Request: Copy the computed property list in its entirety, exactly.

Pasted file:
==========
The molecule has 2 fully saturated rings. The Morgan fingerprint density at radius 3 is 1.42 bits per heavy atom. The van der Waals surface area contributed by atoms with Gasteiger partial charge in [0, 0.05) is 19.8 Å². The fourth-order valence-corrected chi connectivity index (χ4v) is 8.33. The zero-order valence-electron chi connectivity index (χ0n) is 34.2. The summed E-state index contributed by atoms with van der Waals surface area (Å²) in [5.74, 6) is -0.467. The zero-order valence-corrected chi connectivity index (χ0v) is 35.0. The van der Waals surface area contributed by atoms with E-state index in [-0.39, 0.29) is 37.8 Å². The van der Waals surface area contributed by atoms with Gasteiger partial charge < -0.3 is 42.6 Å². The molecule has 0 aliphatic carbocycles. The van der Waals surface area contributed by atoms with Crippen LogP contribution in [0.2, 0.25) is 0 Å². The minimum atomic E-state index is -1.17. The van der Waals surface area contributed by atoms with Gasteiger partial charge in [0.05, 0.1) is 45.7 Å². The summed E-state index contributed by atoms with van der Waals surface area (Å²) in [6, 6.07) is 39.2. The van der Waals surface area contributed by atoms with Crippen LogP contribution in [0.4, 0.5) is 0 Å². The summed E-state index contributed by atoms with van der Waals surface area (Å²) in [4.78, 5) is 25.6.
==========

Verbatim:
The molecule has 2 fully saturated rings. The Morgan fingerprint density at radius 3 is 1.42 bits per heavy atom. The van der Waals surface area contributed by atoms with Gasteiger partial charge in [0, 0.05) is 19.8 Å². The fourth-order valence-corrected chi connectivity index (χ4v) is 8.33. The zero-order valence-electron chi connectivity index (χ0n) is 34.2. The summed E-state index contributed by atoms with van der Waals surface area (Å²) in [5.74, 6) is -0.467. The zero-order valence-corrected chi connectivity index (χ0v) is 35.0. The van der Waals surface area contributed by atoms with E-state index in [-0.39, 0.29) is 37.8 Å². The van der Waals surface area contributed by atoms with Gasteiger partial charge < -0.3 is 42.6 Å². The molecule has 0 aliphatic carbocycles. The van der Waals surface area contributed by atoms with Crippen LogP contribution in [0.2, 0.25) is 0 Å². The minimum atomic E-state index is -1.17. The van der Waals surface area contributed by atoms with Gasteiger partial charge in [0.05, 0.1) is 45.7 Å². The summed E-state index contributed by atoms with van der Waals surface area (Å²) in [6, 6.07) is 39.2. The van der Waals surface area contributed by atoms with Crippen LogP contribution in [0.4, 0.5) is 0 Å². The summed E-state index contributed by atoms with van der Waals surface area (Å²) in [4.78, 5) is 25.6.